15 July 2022
Praying with the Psalms in Ordinary Time:
15 July 2022 (Psalm 142)
In the Calendar of the Church, we are in Ordinary Time. The calendar of the Church of England in Common Worship today (15 July 2022) commemorates Saint Swithun, Bishop of Winchester, and Saint Bonaventure, friar, bishop and teacher of the faith. Before today begins, I am taking some time this morning to continue my reflections drawing on the Psalms.
In my blog, I am reflecting each morning in this Prayer Diary in these ways:
1, Short reflections on a psalm or psalms;
2, reading the psalm or psalms;
3, a prayer from the USPG prayer diary.
Psalm 142 is the fifth psalm in the final Davidic collection of psalms (Psalm 138 to Psalm 145) that are specifically attributed to David in their opening verses.
In the slightly different numbering system in the Greek Septuagint and the Latin Vulgate, this is Psalm 141. This psalm often serves as a prayer in times of distress. Its opening words in Latin are: Voce mea ad Dominum clamavi.
Psalm 142 is labelled as a ‘maskil’ (psalm of enlightenment) or contemplation. In the Latin Vulgate, it is an oratio or prayer.
The text is presented as a prayer by David at the time when he was hiding from Saul in the Cave of Adullam, part of the story of David and Jonathan (see I Samuel 24). Describing this as a prayer when David was in the cave could mean this psalm was a prayer he composed while in the cave, or one he composed at a later date, putting into poetic form the substance of the prayer that he uttered while he was in the cave.
David says he calls out to God, pouring out his heart to him. He shares his pain with God when his spirit is weary from his troubles. God knows that David has chosen the path of righteousness for himself, but he can also see that David’s enemies have laid traps for him all along the way.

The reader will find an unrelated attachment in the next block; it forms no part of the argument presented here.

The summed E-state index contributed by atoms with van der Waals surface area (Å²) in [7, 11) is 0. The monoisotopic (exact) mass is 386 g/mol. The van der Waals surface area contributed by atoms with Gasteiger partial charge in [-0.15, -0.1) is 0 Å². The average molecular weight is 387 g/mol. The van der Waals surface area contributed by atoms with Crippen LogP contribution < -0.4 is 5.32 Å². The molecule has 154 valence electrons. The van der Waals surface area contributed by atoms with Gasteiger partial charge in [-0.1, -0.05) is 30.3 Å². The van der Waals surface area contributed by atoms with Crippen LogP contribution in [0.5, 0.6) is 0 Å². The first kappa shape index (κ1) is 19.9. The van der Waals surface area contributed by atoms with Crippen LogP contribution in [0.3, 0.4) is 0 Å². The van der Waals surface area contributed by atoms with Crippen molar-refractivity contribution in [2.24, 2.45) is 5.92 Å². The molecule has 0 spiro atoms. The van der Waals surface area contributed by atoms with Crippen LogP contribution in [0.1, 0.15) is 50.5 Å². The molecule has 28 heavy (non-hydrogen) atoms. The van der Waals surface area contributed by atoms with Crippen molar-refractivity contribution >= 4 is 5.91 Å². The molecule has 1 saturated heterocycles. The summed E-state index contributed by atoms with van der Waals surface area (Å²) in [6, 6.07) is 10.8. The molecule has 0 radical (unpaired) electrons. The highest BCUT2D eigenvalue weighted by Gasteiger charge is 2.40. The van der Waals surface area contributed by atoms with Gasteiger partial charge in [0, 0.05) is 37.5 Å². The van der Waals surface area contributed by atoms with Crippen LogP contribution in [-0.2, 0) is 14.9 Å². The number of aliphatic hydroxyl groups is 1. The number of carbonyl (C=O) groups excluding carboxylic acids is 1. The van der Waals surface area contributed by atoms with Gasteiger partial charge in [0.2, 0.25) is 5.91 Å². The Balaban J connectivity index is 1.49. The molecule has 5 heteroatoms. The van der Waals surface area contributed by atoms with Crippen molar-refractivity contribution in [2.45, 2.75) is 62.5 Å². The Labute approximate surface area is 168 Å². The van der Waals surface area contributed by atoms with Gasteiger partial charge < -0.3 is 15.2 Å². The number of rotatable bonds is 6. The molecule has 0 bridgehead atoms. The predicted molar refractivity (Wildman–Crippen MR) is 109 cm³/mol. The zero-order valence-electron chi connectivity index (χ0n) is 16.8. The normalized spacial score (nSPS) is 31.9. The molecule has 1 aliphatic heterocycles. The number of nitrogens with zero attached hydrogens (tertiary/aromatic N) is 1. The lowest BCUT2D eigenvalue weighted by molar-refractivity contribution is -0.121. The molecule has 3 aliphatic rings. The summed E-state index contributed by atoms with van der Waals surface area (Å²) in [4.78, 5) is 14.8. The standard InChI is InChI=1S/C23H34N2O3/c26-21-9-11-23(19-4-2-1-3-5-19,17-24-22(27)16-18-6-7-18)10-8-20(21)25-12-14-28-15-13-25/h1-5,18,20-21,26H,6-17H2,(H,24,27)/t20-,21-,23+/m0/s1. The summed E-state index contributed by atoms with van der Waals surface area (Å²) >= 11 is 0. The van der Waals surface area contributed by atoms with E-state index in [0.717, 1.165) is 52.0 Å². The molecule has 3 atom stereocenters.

There is no one to assist David and no human means of escape. Yet David places his trust in God, with the result that his portion is among the living.
David asks God to heed his cry, for circumstances have brought him very low, indeed.
Militarily, Saul’s forces completely outnumber David, who is now trapped in a cave with Saul. His only way of getting out is with God’s help.
When he does get out, David will thank God and the righteous will share in his triumph.
Psalm 142 (NRSVA):
A Maskil of David. When he was in the cave. A Prayer.
1 With my voice I cry to the Lord;
with my voice I make supplication to the Lord.
2 I pour out my complaint before him;
I tell my trouble before him.
3 When my spirit is faint,
you know my way.
In the path where I walk
they have hidden a trap for me.
4 Look on my right hand and see—
there is no one who takes notice of me;
no refuge remains to me;
no one cares for me.
5 I cry to you, O Lord;
I say, ‘You are my refuge,
my portion in the land of the living.’
6 Give heed to my cry,
for I am brought very low.
Save me from my persecutors,
for they are too strong for me.
7 Bring me out of prison,
so that I may give thanks to your name.
The righteous will surround me,
for you will deal bountifully with me.
The theme in the prayer diary of the Anglican mission agency USPG (United Society Partners in the Gospel) this week is ‘Partners in Mission.’ It was introduced on Sunday.
Friday 15 July 2022:
The USPG Prayer Diary invites us to pray today in these words:
We pray for the Anglican Church of Tanzania and give thanks for the work they do to prevent the transmission of HIV/AIDS.
Scripture quotations are from the New Revised Standard Version Bible: Anglicised Edition copyright © 1989, 1995, National Council of the Churches of Christ in the United States of America. Used by permission. All rights reserved worldwide. http://nrsvbibles.org